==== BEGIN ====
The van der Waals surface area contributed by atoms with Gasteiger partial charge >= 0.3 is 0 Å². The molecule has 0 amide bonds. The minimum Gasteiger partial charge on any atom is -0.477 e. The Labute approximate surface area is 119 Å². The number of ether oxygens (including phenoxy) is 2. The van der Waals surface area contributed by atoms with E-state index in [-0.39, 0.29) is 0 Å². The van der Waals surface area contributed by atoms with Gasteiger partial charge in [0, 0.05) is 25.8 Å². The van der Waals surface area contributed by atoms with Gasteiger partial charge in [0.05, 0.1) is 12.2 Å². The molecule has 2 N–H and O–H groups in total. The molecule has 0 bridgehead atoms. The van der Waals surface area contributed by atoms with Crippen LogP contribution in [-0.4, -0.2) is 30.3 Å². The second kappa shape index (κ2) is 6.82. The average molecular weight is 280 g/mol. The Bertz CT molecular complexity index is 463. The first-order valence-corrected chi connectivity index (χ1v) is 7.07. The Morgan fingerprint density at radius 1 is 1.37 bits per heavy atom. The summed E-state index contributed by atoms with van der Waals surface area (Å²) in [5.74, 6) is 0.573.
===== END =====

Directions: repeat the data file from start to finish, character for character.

The van der Waals surface area contributed by atoms with Gasteiger partial charge >= 0.3 is 0 Å². The molecule has 0 amide bonds. The minimum Gasteiger partial charge on any atom is -0.477 e. The Labute approximate surface area is 119 Å². The number of ether oxygens (including phenoxy) is 2. The van der Waals surface area contributed by atoms with E-state index in [-0.39, 0.29) is 0 Å². The van der Waals surface area contributed by atoms with Gasteiger partial charge in [0, 0.05) is 25.8 Å². The van der Waals surface area contributed by atoms with Gasteiger partial charge in [0.05, 0.1) is 12.2 Å². The molecule has 2 N–H and O–H groups in total. The molecule has 0 bridgehead atoms. The van der Waals surface area contributed by atoms with Crippen LogP contribution in [-0.4, -0.2) is 30.3 Å². The second kappa shape index (κ2) is 6.82. The average molecular weight is 280 g/mol. The Bertz CT molecular complexity index is 463. The first-order valence-corrected chi connectivity index (χ1v) is 7.07. The Morgan fingerprint density at radius 1 is 1.37 bits per heavy atom. The summed E-state index contributed by atoms with van der Waals surface area (Å²) in [5.74, 6) is 0.573.